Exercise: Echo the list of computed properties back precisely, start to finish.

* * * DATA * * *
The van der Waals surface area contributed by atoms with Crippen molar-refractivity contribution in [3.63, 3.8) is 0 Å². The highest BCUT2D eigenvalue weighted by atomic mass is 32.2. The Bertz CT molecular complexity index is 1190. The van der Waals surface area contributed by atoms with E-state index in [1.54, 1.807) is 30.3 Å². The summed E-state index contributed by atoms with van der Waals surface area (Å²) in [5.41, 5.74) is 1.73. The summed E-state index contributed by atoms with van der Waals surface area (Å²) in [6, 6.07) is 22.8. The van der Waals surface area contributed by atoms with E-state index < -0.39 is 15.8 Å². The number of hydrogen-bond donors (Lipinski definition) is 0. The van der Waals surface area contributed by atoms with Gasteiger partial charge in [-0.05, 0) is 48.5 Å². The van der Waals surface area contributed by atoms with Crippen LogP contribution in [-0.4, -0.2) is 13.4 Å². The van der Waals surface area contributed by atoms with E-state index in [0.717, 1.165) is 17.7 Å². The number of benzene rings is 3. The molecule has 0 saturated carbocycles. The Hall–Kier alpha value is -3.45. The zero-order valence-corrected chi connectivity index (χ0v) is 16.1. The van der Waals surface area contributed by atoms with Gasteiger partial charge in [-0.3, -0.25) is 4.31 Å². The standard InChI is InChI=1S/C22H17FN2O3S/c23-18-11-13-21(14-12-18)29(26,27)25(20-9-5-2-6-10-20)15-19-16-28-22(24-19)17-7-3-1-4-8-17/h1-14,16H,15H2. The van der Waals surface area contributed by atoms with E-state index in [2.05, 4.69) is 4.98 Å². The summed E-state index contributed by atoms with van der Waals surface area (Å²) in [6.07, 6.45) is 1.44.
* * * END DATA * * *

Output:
The van der Waals surface area contributed by atoms with Crippen molar-refractivity contribution in [3.63, 3.8) is 0 Å². The highest BCUT2D eigenvalue weighted by atomic mass is 32.2. The Bertz CT molecular complexity index is 1190. The van der Waals surface area contributed by atoms with E-state index in [1.54, 1.807) is 30.3 Å². The summed E-state index contributed by atoms with van der Waals surface area (Å²) in [5.41, 5.74) is 1.73. The summed E-state index contributed by atoms with van der Waals surface area (Å²) in [6, 6.07) is 22.8. The van der Waals surface area contributed by atoms with E-state index < -0.39 is 15.8 Å². The number of hydrogen-bond donors (Lipinski definition) is 0. The van der Waals surface area contributed by atoms with Gasteiger partial charge in [-0.05, 0) is 48.5 Å². The van der Waals surface area contributed by atoms with Crippen LogP contribution in [-0.4, -0.2) is 13.4 Å². The van der Waals surface area contributed by atoms with E-state index in [0.717, 1.165) is 17.7 Å². The number of benzene rings is 3. The molecule has 0 saturated carbocycles. The Hall–Kier alpha value is -3.45. The zero-order valence-corrected chi connectivity index (χ0v) is 16.1. The van der Waals surface area contributed by atoms with Gasteiger partial charge in [-0.3, -0.25) is 4.31 Å². The standard InChI is InChI=1S/C22H17FN2O3S/c23-18-11-13-21(14-12-18)29(26,27)25(20-9-5-2-6-10-20)15-19-16-28-22(24-19)17-7-3-1-4-8-17/h1-14,16H,15H2. The van der Waals surface area contributed by atoms with E-state index in [2.05, 4.69) is 4.98 Å². The summed E-state index contributed by atoms with van der Waals surface area (Å²) in [6.07, 6.45) is 1.44.